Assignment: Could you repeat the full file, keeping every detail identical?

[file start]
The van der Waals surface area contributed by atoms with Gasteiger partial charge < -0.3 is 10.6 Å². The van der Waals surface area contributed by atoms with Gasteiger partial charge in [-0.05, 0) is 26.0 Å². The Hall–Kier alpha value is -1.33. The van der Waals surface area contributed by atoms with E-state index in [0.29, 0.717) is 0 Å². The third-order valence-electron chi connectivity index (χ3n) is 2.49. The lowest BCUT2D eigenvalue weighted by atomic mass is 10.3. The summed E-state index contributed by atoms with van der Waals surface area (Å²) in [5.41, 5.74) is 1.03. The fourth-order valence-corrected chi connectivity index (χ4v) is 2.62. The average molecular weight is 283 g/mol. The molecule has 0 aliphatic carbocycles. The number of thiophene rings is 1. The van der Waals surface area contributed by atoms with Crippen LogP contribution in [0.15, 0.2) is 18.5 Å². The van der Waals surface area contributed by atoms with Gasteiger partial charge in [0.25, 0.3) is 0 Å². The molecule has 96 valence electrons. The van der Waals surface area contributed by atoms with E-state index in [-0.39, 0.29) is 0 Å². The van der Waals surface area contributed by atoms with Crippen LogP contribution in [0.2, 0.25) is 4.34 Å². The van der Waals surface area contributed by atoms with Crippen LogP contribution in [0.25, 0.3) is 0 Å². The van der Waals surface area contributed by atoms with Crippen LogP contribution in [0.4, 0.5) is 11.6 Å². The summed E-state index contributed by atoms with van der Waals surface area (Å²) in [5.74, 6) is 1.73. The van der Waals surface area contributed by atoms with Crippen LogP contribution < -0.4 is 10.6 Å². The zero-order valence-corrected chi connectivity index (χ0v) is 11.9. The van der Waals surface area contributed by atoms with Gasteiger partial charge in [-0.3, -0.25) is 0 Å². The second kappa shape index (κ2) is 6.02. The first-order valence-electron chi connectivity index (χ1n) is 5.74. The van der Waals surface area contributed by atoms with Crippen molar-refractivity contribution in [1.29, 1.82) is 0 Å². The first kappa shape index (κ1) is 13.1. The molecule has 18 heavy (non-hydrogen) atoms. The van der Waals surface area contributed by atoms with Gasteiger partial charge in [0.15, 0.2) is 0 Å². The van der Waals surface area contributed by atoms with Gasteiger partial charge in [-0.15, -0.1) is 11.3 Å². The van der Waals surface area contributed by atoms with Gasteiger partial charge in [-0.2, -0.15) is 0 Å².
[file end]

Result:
The van der Waals surface area contributed by atoms with Gasteiger partial charge < -0.3 is 10.6 Å². The van der Waals surface area contributed by atoms with Gasteiger partial charge in [-0.05, 0) is 26.0 Å². The Hall–Kier alpha value is -1.33. The van der Waals surface area contributed by atoms with E-state index in [0.29, 0.717) is 0 Å². The third-order valence-electron chi connectivity index (χ3n) is 2.49. The lowest BCUT2D eigenvalue weighted by atomic mass is 10.3. The summed E-state index contributed by atoms with van der Waals surface area (Å²) in [5.41, 5.74) is 1.03. The fourth-order valence-corrected chi connectivity index (χ4v) is 2.62. The average molecular weight is 283 g/mol. The molecule has 0 aliphatic carbocycles. The number of thiophene rings is 1. The van der Waals surface area contributed by atoms with Crippen LogP contribution in [0.15, 0.2) is 18.5 Å². The van der Waals surface area contributed by atoms with Gasteiger partial charge in [0.25, 0.3) is 0 Å². The molecule has 96 valence electrons. The van der Waals surface area contributed by atoms with E-state index in [-0.39, 0.29) is 0 Å². The van der Waals surface area contributed by atoms with Crippen LogP contribution in [0.2, 0.25) is 4.34 Å². The van der Waals surface area contributed by atoms with Crippen LogP contribution in [0.25, 0.3) is 0 Å². The van der Waals surface area contributed by atoms with Crippen LogP contribution in [0.4, 0.5) is 11.6 Å². The summed E-state index contributed by atoms with van der Waals surface area (Å²) in [5.74, 6) is 1.73. The van der Waals surface area contributed by atoms with Crippen LogP contribution < -0.4 is 10.6 Å². The zero-order valence-corrected chi connectivity index (χ0v) is 11.9. The van der Waals surface area contributed by atoms with Gasteiger partial charge in [-0.3, -0.25) is 0 Å². The second kappa shape index (κ2) is 6.02. The first-order valence-electron chi connectivity index (χ1n) is 5.74. The van der Waals surface area contributed by atoms with Crippen molar-refractivity contribution in [1.29, 1.82) is 0 Å². The first kappa shape index (κ1) is 13.1. The molecule has 18 heavy (non-hydrogen) atoms. The van der Waals surface area contributed by atoms with Gasteiger partial charge in [0.15, 0.2) is 0 Å². The van der Waals surface area contributed by atoms with Gasteiger partial charge in [-0.15, -0.1) is 11.3 Å². The van der Waals surface area contributed by atoms with Gasteiger partial charge in [-0.2, -0.15) is 0 Å².